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Scientists show how smoking worsens the course of Covid-19

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Scientists show how smoking worsens the course of Covid-19
Micrographs of airway tissue models, with cells infected with SARS-CoV-2 virus (green); tissue exposed to cigarette smoke (right) had 2–3 times more infected cells than untreated tissue (left) / Gomperts, Purkayastha, Cell Stem Cell, 2020

This work will help researchers better understand the risks of coronavirus infection for smokers.

Researchers at the University of California, Los Angeles were able to demonstrate how smoking contributes to the more severe course of Covid-19. To do this, they used a model of airway tissue created from human stem cells. An article about the work was published in the Cell Stem Cell edition.

Cigarette smoking is one of the most common causes of pulmonary disease, including cancer and chronic obstructive pulmonary disease. Most large-scale studies of patients with Covid-19 have shown that active smokers have a much higher risk of severe coronavirus infection and death from it. But the reasons for this are not entirely clear to specialists.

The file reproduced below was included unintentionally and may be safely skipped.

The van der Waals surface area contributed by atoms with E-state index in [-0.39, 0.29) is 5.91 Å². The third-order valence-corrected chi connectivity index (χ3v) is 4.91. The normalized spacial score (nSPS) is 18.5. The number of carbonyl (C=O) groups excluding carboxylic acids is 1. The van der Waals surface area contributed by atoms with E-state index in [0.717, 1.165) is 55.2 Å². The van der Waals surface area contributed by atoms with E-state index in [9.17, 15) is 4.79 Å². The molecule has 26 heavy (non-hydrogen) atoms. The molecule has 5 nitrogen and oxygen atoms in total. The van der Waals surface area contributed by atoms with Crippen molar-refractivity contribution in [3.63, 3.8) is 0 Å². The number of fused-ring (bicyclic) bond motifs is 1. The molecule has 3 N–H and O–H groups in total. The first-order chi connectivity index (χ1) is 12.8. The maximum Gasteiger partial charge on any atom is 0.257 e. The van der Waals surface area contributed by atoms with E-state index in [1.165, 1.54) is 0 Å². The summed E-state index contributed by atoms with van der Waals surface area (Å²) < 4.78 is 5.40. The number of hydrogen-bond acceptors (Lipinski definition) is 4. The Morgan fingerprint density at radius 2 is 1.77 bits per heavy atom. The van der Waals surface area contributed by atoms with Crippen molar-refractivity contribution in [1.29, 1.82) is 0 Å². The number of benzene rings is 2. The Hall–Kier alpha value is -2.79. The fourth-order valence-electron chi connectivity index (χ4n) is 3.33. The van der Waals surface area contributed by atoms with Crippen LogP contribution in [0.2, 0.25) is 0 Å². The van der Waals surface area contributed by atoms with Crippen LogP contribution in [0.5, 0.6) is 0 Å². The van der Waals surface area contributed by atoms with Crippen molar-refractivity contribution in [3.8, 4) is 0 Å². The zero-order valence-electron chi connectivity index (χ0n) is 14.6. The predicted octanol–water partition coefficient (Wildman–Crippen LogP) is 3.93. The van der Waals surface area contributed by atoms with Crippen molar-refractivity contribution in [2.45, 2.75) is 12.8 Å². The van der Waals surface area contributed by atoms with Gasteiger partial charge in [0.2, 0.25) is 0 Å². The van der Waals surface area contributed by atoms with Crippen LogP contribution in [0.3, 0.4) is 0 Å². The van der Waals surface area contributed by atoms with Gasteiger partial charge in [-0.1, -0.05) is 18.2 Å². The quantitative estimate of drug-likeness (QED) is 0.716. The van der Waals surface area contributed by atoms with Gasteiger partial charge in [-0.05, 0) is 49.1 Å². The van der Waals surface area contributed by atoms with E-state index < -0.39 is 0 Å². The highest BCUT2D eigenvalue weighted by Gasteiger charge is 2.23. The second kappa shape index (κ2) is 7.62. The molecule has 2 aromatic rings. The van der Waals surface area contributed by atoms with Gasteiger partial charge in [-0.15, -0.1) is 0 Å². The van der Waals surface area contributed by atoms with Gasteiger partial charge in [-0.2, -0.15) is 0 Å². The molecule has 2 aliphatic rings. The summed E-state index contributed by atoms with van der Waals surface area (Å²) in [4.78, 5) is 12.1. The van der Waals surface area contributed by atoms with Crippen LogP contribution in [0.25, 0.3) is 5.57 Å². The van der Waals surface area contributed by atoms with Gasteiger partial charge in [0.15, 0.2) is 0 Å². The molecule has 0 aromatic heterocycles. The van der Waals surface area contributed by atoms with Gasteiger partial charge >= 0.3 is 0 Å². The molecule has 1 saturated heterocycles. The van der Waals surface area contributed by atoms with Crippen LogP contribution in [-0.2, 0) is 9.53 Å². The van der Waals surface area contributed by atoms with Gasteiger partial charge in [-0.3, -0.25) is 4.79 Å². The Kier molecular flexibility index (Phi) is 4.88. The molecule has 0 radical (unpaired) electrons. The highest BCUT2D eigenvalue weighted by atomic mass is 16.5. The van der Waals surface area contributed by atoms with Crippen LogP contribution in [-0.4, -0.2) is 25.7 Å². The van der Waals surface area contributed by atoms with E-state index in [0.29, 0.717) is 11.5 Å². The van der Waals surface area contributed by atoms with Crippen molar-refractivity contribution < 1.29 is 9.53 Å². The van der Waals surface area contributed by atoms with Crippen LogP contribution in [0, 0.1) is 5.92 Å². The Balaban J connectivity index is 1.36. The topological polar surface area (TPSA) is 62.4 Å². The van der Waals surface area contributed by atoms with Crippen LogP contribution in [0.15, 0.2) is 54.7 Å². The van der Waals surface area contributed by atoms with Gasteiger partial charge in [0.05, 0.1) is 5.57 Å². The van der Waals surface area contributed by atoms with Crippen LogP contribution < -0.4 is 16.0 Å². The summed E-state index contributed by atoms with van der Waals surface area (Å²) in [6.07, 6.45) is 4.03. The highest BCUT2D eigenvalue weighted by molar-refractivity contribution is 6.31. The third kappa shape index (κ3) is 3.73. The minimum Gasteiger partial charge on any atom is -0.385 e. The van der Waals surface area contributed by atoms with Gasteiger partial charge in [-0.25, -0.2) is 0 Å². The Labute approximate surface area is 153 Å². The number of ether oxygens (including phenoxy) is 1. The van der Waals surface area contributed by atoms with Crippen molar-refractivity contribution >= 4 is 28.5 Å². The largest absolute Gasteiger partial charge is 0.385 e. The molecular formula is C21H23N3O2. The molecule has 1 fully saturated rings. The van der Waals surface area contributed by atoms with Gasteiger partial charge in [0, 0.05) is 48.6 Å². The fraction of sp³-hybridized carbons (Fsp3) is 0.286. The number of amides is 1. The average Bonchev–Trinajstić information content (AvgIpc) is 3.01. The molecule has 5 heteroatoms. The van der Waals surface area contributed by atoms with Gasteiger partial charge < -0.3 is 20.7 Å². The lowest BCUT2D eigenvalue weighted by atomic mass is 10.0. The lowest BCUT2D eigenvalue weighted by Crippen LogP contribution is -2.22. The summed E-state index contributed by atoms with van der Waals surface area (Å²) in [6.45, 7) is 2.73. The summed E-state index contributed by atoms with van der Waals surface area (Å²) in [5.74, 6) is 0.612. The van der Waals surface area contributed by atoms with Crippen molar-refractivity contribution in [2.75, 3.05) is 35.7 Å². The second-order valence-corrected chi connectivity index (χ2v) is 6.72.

To clarify the issue, the authors of this new study decided to recreate the processes that occur when a smoker’s airways are infected with the SARS-CoV-2 virus. “Our model mimics the upper airway, which is the first place for the virus to enter,” says lead author Bridget Gomperts. “It produces mucus to trap viruses, bacteria and toxins.”

The model tissues were grown from respiratory tract stem cells taken from the lungs of five young, healthy, nonsmoking donors. To replicate the negative effects of smoking, the researchers treated these cell cultures with cigarette smoke daily for four days. The duration of one exposure session was three minutes.

The scientists then infected tissues exposed to cigarette smoke with the living SARS-CoV-2 coronavirus, along with identical cell cultures that were not negatively affected. In models that were exposed to smoke, the researchers observed two to three times as many infected cells.

The authors of the study concluded that smoking led to a more severe course of Covid-19, at least in part, due to blocking interferons. These proteins play a critical role in the body’s early immune response, forcing infected cells to produce antiviral proteins and “warning” uninfected cells of the appearance of a pathogen in the body.

The new work will help researchers better understand the risks of coronavirus infection for smokers. It can also provide useful information for the development of new therapeutic strategies that reduce the likelihood of severe respiratory illness in smokers.